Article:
Betty: And I have a question about what you said about narrative, because these authoritarians or people who have this propensity seem to have, what comes about in a lot of our conversations, that narrative need, like a need to find the easy target, right. But what in your view, having worked 30 years in investigating and studying and working with even these groups, what is their need to find a demon?

Eric: So it’s interesting. I actually have the same question, Betty. What are the ultimate drivers? Because I feel as a society, when we understand these drivers, we can attempt to interrupt them, right.

Betty: That’s exactly right.

Eric: Or replace them with healthy drivers in our society. And so I wrestle with this. You know, over the last four years, of course, like everyone else, most Americans and folks living in American society and those impacted, I think we all have been doing a lot of thinking about what are these drivers. And my sense is this. There is the driver of demographic anxiety. Something is changing in the society fairly rapidly, or the society has experienced a significant form of loss or societal level trauma and that this triggers a feeling of scarcity. Now, I’m guessing, right. I’m not a mental health specialist here. I should say this really clearly. But there seems to be the driver of scarcity, the fear of loss, whether it’s loss of status, whether it’s loss of understanding how to navigate a changing world, or it’s the sense of perceived loss that’s come from a sense of that trauma. And it doesn’t drive authoritarianism, but it opens up the space for authoritarians in our society to try to organize that anxiety into political power and that’s what I believe we saw under the four years of Donald Trump, but it predates Donald Trump, too, as well, right. We saw it at a lower level under Obama’s administration, with the attacks on Barack Obama, Muslims, and others. And some suggest that it directly ties back to the events of September 11th, that our society was significantly traumatized and our nation’s leaders didn’t seek to address that trauma except through political positioning and utilizing the tragedy to build power rather than to heal lives and communities.

Jonathan: So how does that trauma and that feeling of scarcity, which fuels racism or otherism, how does that narrow down and get focused in white supremacy and white nationalism? Because those, to me, as I’ve listened to you and I’ve read your writings, it seems like white supremacy and white nationalism are a very particular strain of racism. Could you talk about that a little bit?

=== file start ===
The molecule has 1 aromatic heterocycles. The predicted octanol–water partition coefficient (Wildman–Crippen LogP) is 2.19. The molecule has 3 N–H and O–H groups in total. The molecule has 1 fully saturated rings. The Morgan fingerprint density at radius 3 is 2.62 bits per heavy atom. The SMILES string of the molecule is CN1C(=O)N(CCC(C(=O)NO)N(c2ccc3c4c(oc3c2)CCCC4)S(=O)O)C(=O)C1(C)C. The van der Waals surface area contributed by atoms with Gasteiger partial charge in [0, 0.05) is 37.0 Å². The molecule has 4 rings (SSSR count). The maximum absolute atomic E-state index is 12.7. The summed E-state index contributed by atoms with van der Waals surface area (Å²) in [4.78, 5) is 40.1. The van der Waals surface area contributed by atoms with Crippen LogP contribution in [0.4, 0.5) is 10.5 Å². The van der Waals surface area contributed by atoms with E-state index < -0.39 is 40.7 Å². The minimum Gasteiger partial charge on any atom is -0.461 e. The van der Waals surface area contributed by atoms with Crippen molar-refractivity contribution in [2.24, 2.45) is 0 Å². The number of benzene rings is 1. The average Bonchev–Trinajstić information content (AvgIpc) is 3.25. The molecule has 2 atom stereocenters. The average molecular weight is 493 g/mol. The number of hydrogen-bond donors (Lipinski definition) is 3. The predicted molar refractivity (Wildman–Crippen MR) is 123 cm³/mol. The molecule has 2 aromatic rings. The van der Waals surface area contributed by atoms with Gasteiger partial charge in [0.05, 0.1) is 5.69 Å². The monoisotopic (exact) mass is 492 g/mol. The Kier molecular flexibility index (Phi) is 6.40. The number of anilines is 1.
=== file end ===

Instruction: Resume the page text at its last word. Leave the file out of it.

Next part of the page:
Betty: And, Eric, you make a distinction between the two. So, as piggybacking off of Jonathan, can you tell us your distinction between white supremacy and white nationalism?

Eric: I do make a distinction, and it sounds weird, right. We often hear white supremacy and white nationalism. People reject the term white nationalism. Even those of us within the human rights space, as if we’re kowtowing or making nice, kind of, the visceral racism. It’s not the purpose of that. I offer a distinction because I think it helps us build proper response and building proper response maintains our agency and in the face of authoritarianism, holding our own agency, those of us who believe in democracy, those of us who believe in rights, those of us who believe in the basic humanity. So when we talk about white supremacy and white nationalism, what I’m making a distinction with, and what we make a distinction with at Western States Center, is that white nationalism is a social movement. White supremacy is a system of historic and present day policies and practices. And we distinguish from them because they don’t actually seek the same end. And I’ll explain just really quickly.

White supremacy has been with us in the United States since at least Bacon’s Rebellion, but some folks argue since the arrival of European colonialists and explorers to the Americas. White supremacy is a historic and present based system of exploitation and it was created as a narrative in which to organize society. And the narrative was grounded on a concept called white superiority, the idea that one is superior based off of their white skin and that others are inferior because of their lack of white skin. Now, the binary was white and black, whiteness being the closest to good and wholesomeness and black being the close to evil and danger. Look, it wasn’t just black folks though. The system had three pillars, chattel slavery being one of them, but the second was the theft and genocide of indigenous peoples and their lands, and the third was control of sexuality, primarily the control of women. It were these three things that allowed American society to organize itself. And it is why we are a powerful economy and country due to that free labor, due to that ability to be able to exploit such a large portion of the population.

Now, look, none of us are responsible for the creation of that system. None of us were here five hundred years ago to set this up. At most, we’re responsible in terms of the existence of that practice, that it continues to exist around us. But this was white supremacy. It was challenged, I argue, in the 1960s civil rights movement. It defeated white supremacy as the rule of law. Now, that doesn’t mean white supremacy does not still exist. But previous to the 1965 civil rights movement, white supremacy was primarily uncontested space. It is how we viewed laws, culture, and economy, through this lens, and the civil rights movement disrupts that. Now imagine for a second you are a person who was socialized and steeped in white supremacy and the belief that you were superior just based off of your white skin and that black people were inferior in every way because of their dark skin. How, then, do you come to terms with that you lost against folks you saw as inferior? It’s just simply not possible. People don’t shift their worldview so rapidly.